When you’re involved in litigation, keeping all the possible outcomes in mind is part of the job. It’s a key part of building a strong case. But for attorneys and their clients, there’s little that’s more frustrating than having the defendant declare bankruptcy during the proceedings.
There are times when there’s a legitimate cause to declare bankruptcy, but sometimes it’s used as a legal tactic. Often clients are told that there’s nothing that can be done once their adversary files bankruptcy—they have to cut their losses and accept pennies on the total dollar value of their claim.
It has proven to be an effective tactic, especially for several high-profile real estate moguls and business entrepreneurs who have been known for using the bankruptcy code as a strategic litigation maneuver in various types of lawsuits.
But at Eyet Law, we know there are ways to handle improper bankruptcy filings that are being used solely for litigation maneuvering purposes.
An illegitimate bankruptcy claim?
As we mentioned, it’s a question that a lot of attorneys have rebuffed in the past, saying that there wasn’t anything that you could do about it. However, we’ve been successful at forcing the nefarious-acting adversary to prove the legitimacy of its claim in this very situation. Let’s look at a recent case.
Eyet Law handled a case where a founding business partner was frozen out of his business by his co-founders/former partners. We filed a lawsuit on behalf of the ousted partner against two of the ex-partners as well as the business entity. Despite the entity having generated one million+ dollars of net profit during the prior year, the entity waited until the day before the Order to Show Cause hearing in state court to file for Chapter 11 business bankruptcy, followed by a notice of removal to federal district court of the claims against the principal of the Company.
Ultimately, this case became a matter of principle for us. We wanted to help make sure that the estate of the deceased was able to receive their rightful interest in the business, and couldn’t let this tactic deprive them of the funds.
A bankruptcy claim doesn’t have to mean the lawsuit ends
Because the defendants had filed for bankruptcy, the case moved from the traditional litigation channels of state and federal district court to federal bankruptcy court. The day prior to when we were supposed to be in court together, we learned the defendants had petitioned for their case to be moved from state court to federal court.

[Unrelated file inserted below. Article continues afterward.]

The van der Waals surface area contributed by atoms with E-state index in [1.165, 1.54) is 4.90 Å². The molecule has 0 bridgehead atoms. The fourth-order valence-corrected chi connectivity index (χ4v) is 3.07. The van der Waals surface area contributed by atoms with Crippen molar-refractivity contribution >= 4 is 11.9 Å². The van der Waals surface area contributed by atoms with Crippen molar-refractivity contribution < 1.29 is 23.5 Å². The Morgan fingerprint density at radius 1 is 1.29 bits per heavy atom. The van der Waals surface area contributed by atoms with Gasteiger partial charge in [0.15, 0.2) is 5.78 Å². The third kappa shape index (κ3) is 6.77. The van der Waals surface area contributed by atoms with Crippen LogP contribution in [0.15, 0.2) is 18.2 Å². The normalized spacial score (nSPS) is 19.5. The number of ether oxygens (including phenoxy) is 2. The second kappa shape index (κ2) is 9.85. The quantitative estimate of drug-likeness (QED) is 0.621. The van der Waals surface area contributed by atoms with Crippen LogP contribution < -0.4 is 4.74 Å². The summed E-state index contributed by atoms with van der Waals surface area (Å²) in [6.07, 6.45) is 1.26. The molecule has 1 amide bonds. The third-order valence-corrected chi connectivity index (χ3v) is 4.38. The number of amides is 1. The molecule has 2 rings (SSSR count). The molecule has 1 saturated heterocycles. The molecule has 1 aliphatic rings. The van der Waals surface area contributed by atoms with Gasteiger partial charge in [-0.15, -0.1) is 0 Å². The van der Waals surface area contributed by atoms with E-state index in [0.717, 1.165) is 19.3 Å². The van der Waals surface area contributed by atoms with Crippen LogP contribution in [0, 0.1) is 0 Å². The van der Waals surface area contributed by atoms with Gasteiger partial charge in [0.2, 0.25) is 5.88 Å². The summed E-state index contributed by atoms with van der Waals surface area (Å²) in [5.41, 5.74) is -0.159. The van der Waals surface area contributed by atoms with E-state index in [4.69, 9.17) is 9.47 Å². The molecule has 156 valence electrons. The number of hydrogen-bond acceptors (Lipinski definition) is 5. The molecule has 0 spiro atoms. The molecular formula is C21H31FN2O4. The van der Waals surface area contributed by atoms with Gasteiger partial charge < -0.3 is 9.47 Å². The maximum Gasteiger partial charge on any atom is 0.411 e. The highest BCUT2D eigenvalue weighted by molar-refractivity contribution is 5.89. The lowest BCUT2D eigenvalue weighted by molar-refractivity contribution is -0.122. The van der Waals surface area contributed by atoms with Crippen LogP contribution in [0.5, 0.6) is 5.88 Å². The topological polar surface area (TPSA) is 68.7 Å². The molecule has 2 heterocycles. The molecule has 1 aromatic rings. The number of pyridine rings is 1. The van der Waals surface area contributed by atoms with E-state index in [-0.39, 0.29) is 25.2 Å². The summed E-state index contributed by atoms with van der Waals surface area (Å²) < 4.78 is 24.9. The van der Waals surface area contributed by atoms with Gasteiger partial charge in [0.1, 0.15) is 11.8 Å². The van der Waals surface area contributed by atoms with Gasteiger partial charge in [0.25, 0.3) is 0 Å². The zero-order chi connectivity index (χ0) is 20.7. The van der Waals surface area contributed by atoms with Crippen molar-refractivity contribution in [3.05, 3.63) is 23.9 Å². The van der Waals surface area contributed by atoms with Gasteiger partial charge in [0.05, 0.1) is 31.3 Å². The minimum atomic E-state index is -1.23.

Typically, this has been used as a procedural method to short circuit lawsuits. Once cases move to federal bankruptcy court, there’s often little you can do. We knew better though. By proving that the bankruptcy claim was one that had zero independent legal merit, we were able to keep the action against the principals alive through normal litigation channels.
New approach to an old problem
Because bankruptcy filings during litigation have often been written off, taking a new approach to this old problem can surprise even the most-seasoned bankruptcy professionals.
At Eyet Law, we see things a little differently.
Business owners and investors regularly file for bankruptcy. While this can be the cost of doing business, when it’s done with the intention of avoiding litigation, it’s important to hold them accountable.
In fact, this was such a noteworthy approach that we were frequently told by those in the industry that they were watching to see the outcome. Should the case not be able to continue in bankruptcy court, it would send a clear message that it couldn’t be used to avoid litigation.
This is our goal: to advocate for clients and work effectively within the legal system to get the outcome you deserve. Because when it comes down to it, this is a litigation issue, not a bankruptcy issue.
When facing court cases like this, clients often get discouraged at the perceived setback. That’s understandable, but we always impress upon our clients the importance of remaining resilient. If you’re dealing with a lawsuit and your adversary has declared bankruptcy, don’t give up just yet. Instead, contact the experienced litigators at Eyet Law to discuss what your options are.